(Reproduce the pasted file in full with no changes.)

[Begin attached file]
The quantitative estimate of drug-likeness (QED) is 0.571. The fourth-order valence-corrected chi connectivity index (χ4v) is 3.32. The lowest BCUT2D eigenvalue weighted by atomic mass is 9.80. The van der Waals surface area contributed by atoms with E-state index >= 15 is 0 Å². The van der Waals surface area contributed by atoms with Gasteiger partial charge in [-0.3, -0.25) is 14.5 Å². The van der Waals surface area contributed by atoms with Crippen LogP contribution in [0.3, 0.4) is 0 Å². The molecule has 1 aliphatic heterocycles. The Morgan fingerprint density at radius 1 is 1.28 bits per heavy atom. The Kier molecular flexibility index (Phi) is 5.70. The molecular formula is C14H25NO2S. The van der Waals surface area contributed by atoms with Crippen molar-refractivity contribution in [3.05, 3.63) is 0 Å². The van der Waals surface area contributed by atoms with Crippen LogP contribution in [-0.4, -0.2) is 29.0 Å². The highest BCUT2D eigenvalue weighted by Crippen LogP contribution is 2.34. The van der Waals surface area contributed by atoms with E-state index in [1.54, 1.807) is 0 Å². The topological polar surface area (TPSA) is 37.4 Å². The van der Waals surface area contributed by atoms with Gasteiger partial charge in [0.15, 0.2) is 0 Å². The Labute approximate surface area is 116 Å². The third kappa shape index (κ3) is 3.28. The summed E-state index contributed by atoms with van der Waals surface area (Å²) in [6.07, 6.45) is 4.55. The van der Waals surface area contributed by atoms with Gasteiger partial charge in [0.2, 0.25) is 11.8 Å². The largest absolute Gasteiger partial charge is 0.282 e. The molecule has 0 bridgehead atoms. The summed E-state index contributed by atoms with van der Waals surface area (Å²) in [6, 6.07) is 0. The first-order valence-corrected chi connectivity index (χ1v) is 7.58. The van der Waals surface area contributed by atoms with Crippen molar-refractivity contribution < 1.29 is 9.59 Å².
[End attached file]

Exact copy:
The quantitative estimate of drug-likeness (QED) is 0.571. The fourth-order valence-corrected chi connectivity index (χ4v) is 3.32. The lowest BCUT2D eigenvalue weighted by atomic mass is 9.80. The van der Waals surface area contributed by atoms with E-state index >= 15 is 0 Å². The van der Waals surface area contributed by atoms with Gasteiger partial charge in [-0.3, -0.25) is 14.5 Å². The van der Waals surface area contributed by atoms with Crippen LogP contribution in [0.3, 0.4) is 0 Å². The molecule has 1 aliphatic heterocycles. The Morgan fingerprint density at radius 1 is 1.28 bits per heavy atom. The Kier molecular flexibility index (Phi) is 5.70. The molecular formula is C14H25NO2S. The van der Waals surface area contributed by atoms with Crippen molar-refractivity contribution in [3.05, 3.63) is 0 Å². The van der Waals surface area contributed by atoms with Crippen LogP contribution in [-0.4, -0.2) is 29.0 Å². The highest BCUT2D eigenvalue weighted by Crippen LogP contribution is 2.34. The van der Waals surface area contributed by atoms with E-state index in [1.54, 1.807) is 0 Å². The topological polar surface area (TPSA) is 37.4 Å². The van der Waals surface area contributed by atoms with Gasteiger partial charge in [0.15, 0.2) is 0 Å². The Labute approximate surface area is 116 Å². The third kappa shape index (κ3) is 3.28. The summed E-state index contributed by atoms with van der Waals surface area (Å²) in [6.07, 6.45) is 4.55. The van der Waals surface area contributed by atoms with Gasteiger partial charge in [0.2, 0.25) is 11.8 Å². The largest absolute Gasteiger partial charge is 0.282 e. The molecule has 0 bridgehead atoms. The summed E-state index contributed by atoms with van der Waals surface area (Å²) in [6, 6.07) is 0. The first-order valence-corrected chi connectivity index (χ1v) is 7.58. The van der Waals surface area contributed by atoms with Crippen molar-refractivity contribution < 1.29 is 9.59 Å².